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Poster Presentations: Tuesday, October 25, 2011 |

Cumulative Effective Whole Body Radiation Dose Delivered to Critically-Ill Patients FREE TO VIEW

Deborah Rohner, MD; Suzanne Bennett, MD; Ranasinghage Samaratunga, PhD; Jeffrey Smith, BS; Mary Gaskill-Shipley, MD; Steven Lisco, MD
Author and Funding Information

University of Cincinnati Department of Anesthesiology, Cincinnati, OH



Chest. 2011;140(4_MeetingAbstracts):322A. doi:10.1378/chest.1106268
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Abstract

PURPOSE: Evaluate the cumulative effective whole body radiation dose (WBRD) in critically-ill surgical intensive care unit (SICU) patients. A method was developed to both track and report WBRD.

METHODS: Following IRB approval, patients admitted into 15 predesignated SICU beds in a level 1 trauma center during a 30 day consecutive period were prospectively observed. Calculations of effective dose were determined using Huda’s method for all X-ray, CT, and fluoroscopic examinations. Radiographic equipment was tested for standard output. Data was analyzed with SAS 9.2 using the REG procedure. A multi-variable linear regression analysis was performed using forward and backward analysis.

RESULTS: Data from 74 patients was analyzed. Mean length of stay was 7.4 days (1-56 days). 36.5% were trauma patients. The remainder were non-trauma surgical patients. Mean WBRD was 16.82mSv (0-120.23mSv). 6.76% of patients received >50mSv. CT contributed 79.5% of the populations' dose but accounted for only 20.1% of imaging studies. Number of CT studies (p<0.0001) and number of non-CT radiographic studies (p=0.0016) were predictive of WBRD. SICU admission to the trauma service was predictive of elevated WBRD (p=0.006). SICU length of stay was not predictive of elevated WBRD (p=0.257).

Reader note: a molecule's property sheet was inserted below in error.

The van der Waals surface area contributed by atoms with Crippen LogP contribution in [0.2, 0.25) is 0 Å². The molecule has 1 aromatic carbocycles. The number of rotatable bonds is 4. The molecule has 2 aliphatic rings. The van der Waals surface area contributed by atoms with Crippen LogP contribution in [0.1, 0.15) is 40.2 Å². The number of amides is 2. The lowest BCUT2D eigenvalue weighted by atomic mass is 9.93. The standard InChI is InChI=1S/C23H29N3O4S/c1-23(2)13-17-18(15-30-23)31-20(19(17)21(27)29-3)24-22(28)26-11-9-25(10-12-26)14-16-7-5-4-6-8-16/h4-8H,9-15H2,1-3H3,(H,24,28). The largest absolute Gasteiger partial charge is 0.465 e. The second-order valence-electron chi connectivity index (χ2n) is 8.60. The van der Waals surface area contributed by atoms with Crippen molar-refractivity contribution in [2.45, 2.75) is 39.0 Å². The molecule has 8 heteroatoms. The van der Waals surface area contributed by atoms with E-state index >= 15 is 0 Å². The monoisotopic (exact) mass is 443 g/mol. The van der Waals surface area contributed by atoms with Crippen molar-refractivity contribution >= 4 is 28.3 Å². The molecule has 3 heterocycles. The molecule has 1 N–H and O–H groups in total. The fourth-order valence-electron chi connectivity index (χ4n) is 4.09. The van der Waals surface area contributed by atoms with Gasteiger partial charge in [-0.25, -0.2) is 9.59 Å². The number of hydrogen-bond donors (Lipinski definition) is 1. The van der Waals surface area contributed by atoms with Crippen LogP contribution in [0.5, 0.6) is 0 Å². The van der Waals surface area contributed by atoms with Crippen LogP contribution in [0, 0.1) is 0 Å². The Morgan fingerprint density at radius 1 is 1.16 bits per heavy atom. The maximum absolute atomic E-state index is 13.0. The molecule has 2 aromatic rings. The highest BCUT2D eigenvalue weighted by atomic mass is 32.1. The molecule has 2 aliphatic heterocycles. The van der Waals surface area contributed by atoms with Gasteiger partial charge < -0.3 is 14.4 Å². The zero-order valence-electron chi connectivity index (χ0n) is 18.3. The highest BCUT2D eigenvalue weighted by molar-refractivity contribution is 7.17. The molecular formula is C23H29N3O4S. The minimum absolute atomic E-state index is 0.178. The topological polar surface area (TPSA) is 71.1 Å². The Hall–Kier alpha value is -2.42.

CONCLUSIONS: Medical radiation exposure and overutilization is an important healthcare quality issue as increasing dosage increases lifetime cancer risk. The BEIR VII report estimates a population of individuals exposed to 100 mSv has a 1% increased cancer risk. Fifty mSv is the highest US EPA annual occupational exposure dose allowed, and nearly 7% of the patients studied exceeded this dose. One patient received > 100mSv during their SICU stay. This study did not analyze appropriateness of each study performed however it highlights the need for healthcare workers to monitor the number and type of radiologic procedure performed on their critically-ill patients as EPA standards are frequently exceeded.

CLINICAL IMPLICATIONS: Healthcare providers must employ efficient stewardship of radiologic imaging in the critically-ill and injured patients so as to not exceed the maximum allowable EPA annual WBRD during routine SICU admissions.

DISCLOSURE: The following authors have nothing to disclose: Deborah Rohner, Suzanne Bennett, Ranasinghage Samaratunga, Jeffrey Smith, Mary Gaskill-Shipley, Steven Lisco

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